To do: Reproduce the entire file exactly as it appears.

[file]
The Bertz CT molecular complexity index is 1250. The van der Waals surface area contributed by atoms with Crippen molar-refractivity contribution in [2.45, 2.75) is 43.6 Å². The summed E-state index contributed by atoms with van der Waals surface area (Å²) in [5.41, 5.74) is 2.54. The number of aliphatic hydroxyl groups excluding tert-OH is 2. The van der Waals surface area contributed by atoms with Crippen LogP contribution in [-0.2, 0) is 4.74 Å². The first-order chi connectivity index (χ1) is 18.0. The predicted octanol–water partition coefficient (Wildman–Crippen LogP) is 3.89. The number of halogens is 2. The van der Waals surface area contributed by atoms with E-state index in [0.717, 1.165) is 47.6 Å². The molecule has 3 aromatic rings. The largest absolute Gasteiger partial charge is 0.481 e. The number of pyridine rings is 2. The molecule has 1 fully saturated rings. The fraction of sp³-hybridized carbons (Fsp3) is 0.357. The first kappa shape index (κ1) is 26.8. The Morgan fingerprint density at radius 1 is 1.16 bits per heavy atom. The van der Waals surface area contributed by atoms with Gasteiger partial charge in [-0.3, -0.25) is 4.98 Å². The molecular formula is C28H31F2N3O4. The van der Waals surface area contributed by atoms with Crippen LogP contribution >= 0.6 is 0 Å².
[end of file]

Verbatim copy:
The Bertz CT molecular complexity index is 1250. The van der Waals surface area contributed by atoms with Crippen molar-refractivity contribution in [2.45, 2.75) is 43.6 Å². The summed E-state index contributed by atoms with van der Waals surface area (Å²) in [5.41, 5.74) is 2.54. The number of aliphatic hydroxyl groups excluding tert-OH is 2. The van der Waals surface area contributed by atoms with Crippen LogP contribution in [-0.2, 0) is 4.74 Å². The first-order chi connectivity index (χ1) is 18.0. The predicted octanol–water partition coefficient (Wildman–Crippen LogP) is 3.89. The number of halogens is 2. The van der Waals surface area contributed by atoms with E-state index in [0.717, 1.165) is 47.6 Å². The molecule has 3 aromatic rings. The largest absolute Gasteiger partial charge is 0.481 e. The number of pyridine rings is 2. The molecule has 1 fully saturated rings. The fraction of sp³-hybridized carbons (Fsp3) is 0.357. The first kappa shape index (κ1) is 26.8. The Morgan fingerprint density at radius 1 is 1.16 bits per heavy atom. The van der Waals surface area contributed by atoms with Gasteiger partial charge in [-0.3, -0.25) is 4.98 Å². The molecular formula is C28H31F2N3O4. The van der Waals surface area contributed by atoms with Crippen LogP contribution >= 0.6 is 0 Å².